A sister ship to the Vikrant-2 could be stretched considerably,say upto 50K t without too much of trouble.It would then be in the same league/cat as the new Chinese flat top. Another sister ship of IAC-2 could be planned,with both due for commissioning by 2030. This would then give the IN 4 med. sized carriers,the larger ones capable of carrying 40-50+ aircraft and helos. The larger carriers (both conventionally powered) could have their flight deck and lifts so designed to accommodate any naval version of the FGFA which will definitely be in service by 2030.There would also be a choice of the US's JSF/F-35,both cat launched as well as the STOVL version which the USMC and RN have plumped for.By 2030,the merits of both the Russian 5th-gen bird and JSF would've been available for the IN to choose.Both preferable to the perhaps even more expensive Rafale-M. In a decade's time,even the LCA MK-2 should be in service,which is supposed to be the definitive platform for the NLCA.But in a decade's time,will the SE LCA be able to do the biz when more capable stealth birds are with our principal enemy China? The mention about a "stealth" LCA recently on the anvil gives hope that in a decade's time at least,such a bird should be with us.

These 4 carriers with most aircraft (like 29Ks) interoperable from similar flight decks ,would also have much commonality in propulsion systems,machinery,sensors,aviation complexes,making it easier for crew rotation too. Let the IN not rush into hasty decision,but carefully consider all options before deciding.The cost factor too of not just the carrier + aviation assets,but also the accompanying members of the CBG,need to be taken into consideration.N-subs do not need "escorts" to defend themselves unlike carriers,which usually require an escort of at at least 4-5 vessels ( surface combatants for air defence,LR surface strike and ASW,a fleet tanker,plus one accompanying sub if poss).An SSGN/SSN from Russia or built at home would cost us just $1.5B. SPOre's 2 German 218 SG subs on order are supposedly to cost $1B apiece! For that price they could've got 6 improved 636.3 Kilos like Vietnam did ($2.1B).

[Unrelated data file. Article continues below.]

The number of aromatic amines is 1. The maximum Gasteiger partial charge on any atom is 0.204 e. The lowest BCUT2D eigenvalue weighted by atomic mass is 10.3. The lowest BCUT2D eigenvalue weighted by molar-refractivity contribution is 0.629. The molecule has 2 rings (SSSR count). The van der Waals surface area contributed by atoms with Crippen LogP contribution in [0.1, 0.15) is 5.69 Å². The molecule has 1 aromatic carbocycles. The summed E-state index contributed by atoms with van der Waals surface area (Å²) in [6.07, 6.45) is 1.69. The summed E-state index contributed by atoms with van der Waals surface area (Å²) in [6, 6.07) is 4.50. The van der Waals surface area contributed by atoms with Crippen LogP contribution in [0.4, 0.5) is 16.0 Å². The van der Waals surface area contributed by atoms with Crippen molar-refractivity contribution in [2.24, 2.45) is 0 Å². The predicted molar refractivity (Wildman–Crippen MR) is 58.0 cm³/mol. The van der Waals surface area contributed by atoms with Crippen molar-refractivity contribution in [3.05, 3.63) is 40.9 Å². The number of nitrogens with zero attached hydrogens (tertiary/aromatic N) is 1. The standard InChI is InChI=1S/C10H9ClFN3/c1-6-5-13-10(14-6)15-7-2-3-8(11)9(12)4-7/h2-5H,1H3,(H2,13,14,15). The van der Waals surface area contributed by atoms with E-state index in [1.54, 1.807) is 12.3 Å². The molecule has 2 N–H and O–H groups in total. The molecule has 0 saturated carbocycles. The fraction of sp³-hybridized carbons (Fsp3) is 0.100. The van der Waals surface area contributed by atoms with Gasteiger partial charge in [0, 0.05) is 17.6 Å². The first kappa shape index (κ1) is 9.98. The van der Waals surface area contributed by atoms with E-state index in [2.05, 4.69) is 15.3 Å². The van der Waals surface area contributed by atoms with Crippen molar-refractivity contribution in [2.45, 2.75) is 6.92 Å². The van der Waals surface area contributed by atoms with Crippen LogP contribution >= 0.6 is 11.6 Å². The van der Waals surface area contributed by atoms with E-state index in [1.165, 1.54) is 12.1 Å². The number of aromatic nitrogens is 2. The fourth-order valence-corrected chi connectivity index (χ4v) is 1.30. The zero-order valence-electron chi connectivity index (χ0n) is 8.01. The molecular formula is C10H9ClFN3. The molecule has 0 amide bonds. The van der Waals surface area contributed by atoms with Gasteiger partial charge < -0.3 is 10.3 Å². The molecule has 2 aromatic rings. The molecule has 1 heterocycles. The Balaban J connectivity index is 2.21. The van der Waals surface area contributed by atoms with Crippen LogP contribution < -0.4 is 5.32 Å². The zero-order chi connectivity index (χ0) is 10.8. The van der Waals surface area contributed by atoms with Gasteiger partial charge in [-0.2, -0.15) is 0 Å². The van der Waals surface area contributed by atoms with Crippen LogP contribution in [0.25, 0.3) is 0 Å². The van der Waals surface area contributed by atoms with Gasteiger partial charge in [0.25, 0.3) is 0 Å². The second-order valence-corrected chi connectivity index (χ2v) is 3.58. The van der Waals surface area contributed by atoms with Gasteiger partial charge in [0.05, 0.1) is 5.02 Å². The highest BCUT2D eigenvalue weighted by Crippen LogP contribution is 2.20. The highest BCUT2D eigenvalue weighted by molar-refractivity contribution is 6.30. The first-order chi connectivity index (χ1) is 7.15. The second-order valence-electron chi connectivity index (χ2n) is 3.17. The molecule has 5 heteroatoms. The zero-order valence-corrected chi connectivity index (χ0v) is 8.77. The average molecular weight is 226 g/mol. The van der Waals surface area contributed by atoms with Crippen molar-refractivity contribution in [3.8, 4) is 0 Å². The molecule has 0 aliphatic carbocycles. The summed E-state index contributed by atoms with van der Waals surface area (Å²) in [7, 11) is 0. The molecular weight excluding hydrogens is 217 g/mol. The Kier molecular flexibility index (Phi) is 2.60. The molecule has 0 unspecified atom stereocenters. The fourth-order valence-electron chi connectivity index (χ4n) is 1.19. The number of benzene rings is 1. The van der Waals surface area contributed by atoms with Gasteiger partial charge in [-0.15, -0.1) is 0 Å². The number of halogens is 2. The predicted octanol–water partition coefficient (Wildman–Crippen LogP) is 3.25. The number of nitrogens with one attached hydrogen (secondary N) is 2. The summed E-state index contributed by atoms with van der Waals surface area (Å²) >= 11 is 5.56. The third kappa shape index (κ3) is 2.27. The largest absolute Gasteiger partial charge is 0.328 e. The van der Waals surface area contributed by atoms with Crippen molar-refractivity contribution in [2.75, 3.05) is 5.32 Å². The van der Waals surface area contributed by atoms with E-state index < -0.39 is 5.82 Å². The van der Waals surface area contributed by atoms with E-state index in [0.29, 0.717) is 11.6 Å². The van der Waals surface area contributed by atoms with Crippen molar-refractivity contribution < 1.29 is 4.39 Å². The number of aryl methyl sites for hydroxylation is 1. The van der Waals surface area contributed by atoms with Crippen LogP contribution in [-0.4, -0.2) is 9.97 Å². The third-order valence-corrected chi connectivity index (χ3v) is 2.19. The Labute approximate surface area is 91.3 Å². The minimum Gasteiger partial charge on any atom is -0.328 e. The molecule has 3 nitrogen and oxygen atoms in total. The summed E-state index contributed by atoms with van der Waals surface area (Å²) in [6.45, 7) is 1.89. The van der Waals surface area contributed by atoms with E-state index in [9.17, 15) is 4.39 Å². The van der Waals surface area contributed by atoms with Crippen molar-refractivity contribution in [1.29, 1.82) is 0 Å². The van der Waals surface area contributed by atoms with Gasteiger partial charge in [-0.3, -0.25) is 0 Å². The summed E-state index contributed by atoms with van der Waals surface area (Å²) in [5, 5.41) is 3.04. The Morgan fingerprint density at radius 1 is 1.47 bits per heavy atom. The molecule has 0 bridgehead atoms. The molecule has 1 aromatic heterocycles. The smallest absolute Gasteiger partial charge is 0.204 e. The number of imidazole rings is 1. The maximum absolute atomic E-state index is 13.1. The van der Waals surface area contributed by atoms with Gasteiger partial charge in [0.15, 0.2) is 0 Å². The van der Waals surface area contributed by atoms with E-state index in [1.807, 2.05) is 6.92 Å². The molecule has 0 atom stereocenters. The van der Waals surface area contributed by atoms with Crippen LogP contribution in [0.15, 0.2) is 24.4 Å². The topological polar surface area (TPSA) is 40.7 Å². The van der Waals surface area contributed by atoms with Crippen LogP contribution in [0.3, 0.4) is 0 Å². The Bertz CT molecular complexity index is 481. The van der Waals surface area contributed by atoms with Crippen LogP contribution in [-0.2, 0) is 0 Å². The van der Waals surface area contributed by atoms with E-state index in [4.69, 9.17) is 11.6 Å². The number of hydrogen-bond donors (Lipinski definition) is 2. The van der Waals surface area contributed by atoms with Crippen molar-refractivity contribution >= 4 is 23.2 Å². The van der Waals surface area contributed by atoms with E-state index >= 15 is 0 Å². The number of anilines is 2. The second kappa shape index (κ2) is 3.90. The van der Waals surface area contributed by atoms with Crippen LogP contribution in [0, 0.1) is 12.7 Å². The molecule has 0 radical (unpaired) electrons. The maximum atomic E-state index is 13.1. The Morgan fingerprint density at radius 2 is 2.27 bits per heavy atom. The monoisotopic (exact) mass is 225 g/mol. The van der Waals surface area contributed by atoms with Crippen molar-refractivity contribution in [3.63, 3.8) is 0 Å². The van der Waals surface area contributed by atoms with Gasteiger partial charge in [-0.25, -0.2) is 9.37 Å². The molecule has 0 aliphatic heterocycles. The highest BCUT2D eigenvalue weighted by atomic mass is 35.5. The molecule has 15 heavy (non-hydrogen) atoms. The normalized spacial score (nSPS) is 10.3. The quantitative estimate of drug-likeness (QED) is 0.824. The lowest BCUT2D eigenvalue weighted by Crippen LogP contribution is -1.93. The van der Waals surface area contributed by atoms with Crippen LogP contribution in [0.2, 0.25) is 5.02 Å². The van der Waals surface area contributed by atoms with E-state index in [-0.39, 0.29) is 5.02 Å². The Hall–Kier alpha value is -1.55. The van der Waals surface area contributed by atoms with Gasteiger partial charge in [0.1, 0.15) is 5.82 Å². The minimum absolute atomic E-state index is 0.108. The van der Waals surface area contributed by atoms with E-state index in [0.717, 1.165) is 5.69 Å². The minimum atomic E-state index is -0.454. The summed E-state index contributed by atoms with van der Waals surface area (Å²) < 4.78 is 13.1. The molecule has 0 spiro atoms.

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Re: INS Vikrant News and Discussion

Postby amit » 19 May 2017 12:09

Actually the difference between Catobar and short takeoff and arrested landing should have been obvious to everybody here save for the venerable Philip.

Consider this: Charles de Gaulle is a 40,000 ton aircraft carrier (forget for the moment it's N-powered). It carries 40 aircraft: Rafale M (range 3,340km), Super Etendard (range 1,682km) and three E-2C Hawkeye airborne early warning aircraft.

Now compare this with the air arm our very own 45,000 Vicky and even the soon to be commissioned 40,000 ton Vikrant.

The Hawkeye and Super Etendard are game changers in force projection and that's why the Indian Navy is set on a Catobar. Even the 65K Queen Elizabeth is to have a 40 aircraft carrier wing which can be expanded to 50 on full load that too because they are using the F35B (again compare with the French AC which is 25K ton lighter). The rest of the complement are helis including the Merlin Crowsnest for AEW. The Brits can get away with that because in any deployment the Queen Elizabeth will work as a complementary ship to the US aircraft carriers. India does not have that option.

In 2030 timeframe we need Catobar aircraft carriers, preferably electric and nuclear but if push come to shove then steam and non-nuclear. IMO Catobar is non-negotiable.

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Re: INS Vikrant News and Discussion

Postby amit » 19 May 2017 12:15

Philip wrote:I would prefer a desi Shtorm style carrier,where both a ski-jump and cats are used for launches.


Come on Philip ji fess up!

What you would actually prefer is that India bank rolls the building of what is now a paper ship called Shtorm by the Russians with all the IP staying with them and India getting a MKI'z version of the ship, after the Russians builds one for themselves. Of course no objections when the Russians sell the design to their new OBOR-strategic friends sitting on their south eastern border. We can always give away $10 billion or so to our everlasting friends.

On a more serious note: Can you explain to a layman like me what a ski-jump brings to the table that cats can't do which is why you apparently need both on one ship? Oh yes I get it MiG29Ks are not hardened enough to be launched with cats, so we need a ski-jump. So we should design a AC to fit a pre-selected aircraft and not the otherway round! :rotfl: :rotfl: